In Italy the film was less successful than Freda's and Bava's film I Vampiri, which had grossed ₤125.3 million Italian lire; Caltiki, The Immortal Monster grossed a quarter million lire less.[6][7] The Italian version of the film has a running time of 81 minutes, while the American release was cut down to 76-minutes.[8] The English-language dub of the film was done in New York by Titras Studios, which dubbed many of the Italian films from this period.[9]

Critical reception[edit]

In a contemporary review, The Monthly Film Bulletin commented that "phony sets, bad acting and limitations of a small budget seriously hamper the first half" and that "once the monster asserts itself things begin to liven up."[10] The review concluded that the film was "so incredibly banal that it almost entertains."[10]

AllMovie gave the film a generally positive review, calling it "a neat and compelling science fiction-horror amalgam, squeezing cosmology together with archeology and myth to create a genuinely fascinating and original thriller."[9] In Phil Hardy's book Science Fiction (1984), a review described the film as a "minor outing [...] though the acting is routine and the script leaden, Bava injects a few stylish flourishes."[11]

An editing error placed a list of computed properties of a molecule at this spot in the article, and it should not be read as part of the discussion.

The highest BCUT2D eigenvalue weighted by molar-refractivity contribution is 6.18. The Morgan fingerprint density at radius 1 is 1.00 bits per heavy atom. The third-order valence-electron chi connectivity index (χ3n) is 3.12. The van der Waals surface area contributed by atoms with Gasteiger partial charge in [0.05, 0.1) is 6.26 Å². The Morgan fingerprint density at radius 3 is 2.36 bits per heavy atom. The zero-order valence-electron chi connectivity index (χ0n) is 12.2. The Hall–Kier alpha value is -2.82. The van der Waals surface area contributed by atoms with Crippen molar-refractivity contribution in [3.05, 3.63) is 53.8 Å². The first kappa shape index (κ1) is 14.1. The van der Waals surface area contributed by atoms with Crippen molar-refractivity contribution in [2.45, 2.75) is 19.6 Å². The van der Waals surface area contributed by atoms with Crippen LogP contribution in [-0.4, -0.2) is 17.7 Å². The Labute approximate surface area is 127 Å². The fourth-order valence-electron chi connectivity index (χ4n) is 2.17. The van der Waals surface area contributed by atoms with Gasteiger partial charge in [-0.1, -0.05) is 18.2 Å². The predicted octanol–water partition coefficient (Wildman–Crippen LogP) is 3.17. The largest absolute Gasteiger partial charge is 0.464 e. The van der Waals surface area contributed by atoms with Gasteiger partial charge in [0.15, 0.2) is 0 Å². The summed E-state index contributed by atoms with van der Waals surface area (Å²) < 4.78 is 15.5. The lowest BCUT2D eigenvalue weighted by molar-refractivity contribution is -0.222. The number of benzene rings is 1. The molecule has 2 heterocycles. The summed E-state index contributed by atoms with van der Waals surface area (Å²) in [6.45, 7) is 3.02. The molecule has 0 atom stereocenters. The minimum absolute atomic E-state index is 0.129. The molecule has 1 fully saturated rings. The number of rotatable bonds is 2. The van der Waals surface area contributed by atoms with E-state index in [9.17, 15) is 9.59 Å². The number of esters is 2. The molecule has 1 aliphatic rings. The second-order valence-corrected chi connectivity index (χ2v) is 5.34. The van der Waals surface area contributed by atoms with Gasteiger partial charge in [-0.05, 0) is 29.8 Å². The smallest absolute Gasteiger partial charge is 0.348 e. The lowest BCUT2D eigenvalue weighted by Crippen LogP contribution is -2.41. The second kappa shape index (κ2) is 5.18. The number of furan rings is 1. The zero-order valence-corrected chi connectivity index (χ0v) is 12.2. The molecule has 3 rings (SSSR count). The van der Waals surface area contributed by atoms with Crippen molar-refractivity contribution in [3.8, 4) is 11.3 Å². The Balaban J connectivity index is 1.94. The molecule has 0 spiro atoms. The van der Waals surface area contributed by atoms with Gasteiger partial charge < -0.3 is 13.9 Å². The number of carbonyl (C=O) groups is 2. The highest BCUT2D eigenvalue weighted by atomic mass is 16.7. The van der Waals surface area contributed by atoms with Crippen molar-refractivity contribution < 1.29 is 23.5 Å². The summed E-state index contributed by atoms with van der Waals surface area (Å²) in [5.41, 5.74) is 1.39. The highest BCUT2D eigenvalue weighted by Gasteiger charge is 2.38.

See also[edit]



  1. ^ a b c d Paul 2005, p. 102.
  2. ^ a b c d e Howard 2014, p. 23.
  3. ^ Howard 2014, p. 24.
  4. ^ Shipka 2011, p. 24.
  5. ^ Howard 2014, p. 172.
  6. ^ Curti 2015, p. 21.
  7. ^ Shipka 2011, p. 27.
  8. ^ Mitchell 2001, p. 41.
  9. ^ a b Eder, Bruce. "Caltiki - Il Mostro Immortale (1959)". AllMovie. Retrieved 20 November 2015. 
  10. ^ a b "Immortal Monster, The "(Caltiki, il Mostro Immortale)"". Monthly Film Bulletin. London. 29 (336): 39. 1962. ISSN 0027-0407. 
  11. ^ Hardy 1984, p. 187.


  • Curti, Roberto (2015). Italian Gothic Horror Films, 1957–1969. McFarland. ISBN 978-1-4766-1989-7. 
  • Hardy, Phil, ed. (1984). Science Fiction. New York : Morrow. ISBN 0-688-00842-9. 
  • Howard, Troy (2014). The Haunted World of Mario Bava. Midnight Marquee Press, Inc. ISBN 978-1-936168-45-3. 
  • Paul, Louis (2005). Italian Horror Film Directors. McFarland. ISBN 978-0-7864-8749-3. 
  • Mitchell, Charles P. (2001). The Complete H.P. Lovecraft Filmography. Greenwood Publishing Group. ISBN 0313316414. 
  • Shipka, Danny (2011). Perverse Titillation: The Exploitation Cinema of Italy, Spain and France, 1960–1980. McFarland. ISBN 978-0-7864-4888-3. 
  • Warren, Bill. Keep Watching the Skies: Science Fiction Films of the Fifties, 21st Century Edition. 2009. Jefferson, North Carolina: McFarland & Company,(First Editions Vol. 1, 1982, Vol. 2, 1986). ISBN 0-89950-032-3

External links[edit]